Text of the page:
Press "Enter" to skip to content

50 Things every American should know

… about the collapse of the economy.

The 50 things aren’t really news to people who’ve been watching closely. But the article is sharp and it’s fascinating that bits of libertariana and free-market economics are sneaking in to relatively mainstream econ stats, these days.

Take fact #16, for instance — inflation as measured from 1970 to the present and 1913 to the present. A lot of readers might think nothing of the use of 1913 as a base year for counting inflation. Wouldn’t notice, wouldn’t question. But you and I know why that year matters. And what if a few others start asking, “Why measure from 1913?” and start looking for the reason?

They might just start getting a little bit angrier, and a little bit wiser, when the Bernakistas assure us that “inflation’s not a problem, only food and energy are going up.”

(And don’tcha just love that? Marie Antoinette probably never actually said, “Let them eat cake” when told that the peasants had no bread. But the Bernanksters seem to figure it’s not a problem if the peasants can’t eat either bread or cake. After all, the peasants can still buy inexpensive computers. And golly, look how cheap real estate’s getting! “Let them eat McMansions!”)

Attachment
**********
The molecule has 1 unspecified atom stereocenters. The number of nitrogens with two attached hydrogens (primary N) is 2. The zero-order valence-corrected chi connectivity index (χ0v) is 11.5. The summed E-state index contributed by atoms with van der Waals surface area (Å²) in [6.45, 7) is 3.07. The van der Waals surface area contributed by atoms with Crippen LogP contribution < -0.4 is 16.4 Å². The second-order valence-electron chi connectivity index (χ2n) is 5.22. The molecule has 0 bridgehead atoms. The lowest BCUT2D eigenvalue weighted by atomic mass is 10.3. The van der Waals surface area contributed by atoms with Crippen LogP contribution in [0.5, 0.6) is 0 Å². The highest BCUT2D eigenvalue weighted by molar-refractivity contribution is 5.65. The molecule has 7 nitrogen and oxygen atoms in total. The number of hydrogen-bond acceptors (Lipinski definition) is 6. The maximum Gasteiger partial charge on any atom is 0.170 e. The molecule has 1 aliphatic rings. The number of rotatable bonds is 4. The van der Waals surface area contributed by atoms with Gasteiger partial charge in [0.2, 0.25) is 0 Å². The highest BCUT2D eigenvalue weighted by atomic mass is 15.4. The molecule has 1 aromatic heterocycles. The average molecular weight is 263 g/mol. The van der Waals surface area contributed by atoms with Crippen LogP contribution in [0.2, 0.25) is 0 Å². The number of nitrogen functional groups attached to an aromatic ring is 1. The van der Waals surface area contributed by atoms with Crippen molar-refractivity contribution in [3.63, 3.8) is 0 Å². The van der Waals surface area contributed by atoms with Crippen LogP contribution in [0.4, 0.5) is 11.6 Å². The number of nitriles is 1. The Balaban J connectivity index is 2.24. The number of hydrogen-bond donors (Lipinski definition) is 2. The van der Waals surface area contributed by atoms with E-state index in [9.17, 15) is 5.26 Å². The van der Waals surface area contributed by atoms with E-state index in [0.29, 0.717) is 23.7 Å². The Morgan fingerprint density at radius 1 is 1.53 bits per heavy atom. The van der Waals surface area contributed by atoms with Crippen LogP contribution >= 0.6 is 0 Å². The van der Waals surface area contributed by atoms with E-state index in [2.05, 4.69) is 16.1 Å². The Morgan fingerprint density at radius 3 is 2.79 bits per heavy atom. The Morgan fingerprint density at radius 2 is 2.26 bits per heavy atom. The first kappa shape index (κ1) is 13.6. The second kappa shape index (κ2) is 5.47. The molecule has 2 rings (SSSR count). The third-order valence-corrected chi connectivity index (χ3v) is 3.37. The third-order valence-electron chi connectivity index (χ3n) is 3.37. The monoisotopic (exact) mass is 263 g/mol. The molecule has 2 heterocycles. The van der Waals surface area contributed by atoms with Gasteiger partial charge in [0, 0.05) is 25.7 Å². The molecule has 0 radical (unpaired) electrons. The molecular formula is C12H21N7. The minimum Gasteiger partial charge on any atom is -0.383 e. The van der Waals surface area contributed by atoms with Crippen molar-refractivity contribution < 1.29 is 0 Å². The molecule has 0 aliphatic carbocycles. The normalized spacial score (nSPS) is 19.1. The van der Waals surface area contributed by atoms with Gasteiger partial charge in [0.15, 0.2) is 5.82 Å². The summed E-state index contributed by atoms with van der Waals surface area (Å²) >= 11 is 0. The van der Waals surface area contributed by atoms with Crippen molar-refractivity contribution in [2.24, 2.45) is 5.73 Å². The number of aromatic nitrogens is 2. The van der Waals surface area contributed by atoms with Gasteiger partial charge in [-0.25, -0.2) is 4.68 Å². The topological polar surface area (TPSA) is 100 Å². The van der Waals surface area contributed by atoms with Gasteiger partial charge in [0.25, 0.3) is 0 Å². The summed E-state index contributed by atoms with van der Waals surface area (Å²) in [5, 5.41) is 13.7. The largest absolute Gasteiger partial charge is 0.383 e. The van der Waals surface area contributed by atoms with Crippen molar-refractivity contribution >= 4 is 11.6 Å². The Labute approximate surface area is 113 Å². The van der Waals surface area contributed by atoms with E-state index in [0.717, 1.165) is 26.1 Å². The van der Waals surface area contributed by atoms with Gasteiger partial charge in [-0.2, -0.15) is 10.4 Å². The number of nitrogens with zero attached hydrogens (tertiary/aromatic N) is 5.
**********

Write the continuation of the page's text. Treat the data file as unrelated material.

1. Underground Carpenter
    Underground Carpenter May 19, 2011 4:07 am

    Hi Claire,

    What I think is most interesting is all the statistics. Being one of the 87.5% of carpenters without a job (I made up that number), perhaps I can get a job as a statistician. I wonder who pays them. Where do I apply?


  2. Claire
    Claire May 19, 2011 6:11 am

    LOL, Underground Carpenter. That’s good. I think you buy a degree from a diploma mill, start uploading unreadable papers to academic sites, then start quoting yourself online. That should make you a famous, prosperous statistician.

  3. bumperwack
    bumperwack May 19, 2011 7:56 am

    well said…

  4. Scott
    Scott May 19, 2011 9:19 am

    For what it’s worth-at my current job, we had a temp guy from Detroit-according to him,it’s nearly a ghost city, with about 1/3 the population it had in 1975. One vast junkyard,as well-no building sits for long without being gutted of anything that can be sold as scrap. Add to that, the city keeps adding taxes/permits/fees/licenses/fines and what have you that drive even more people out..

Leave a Reply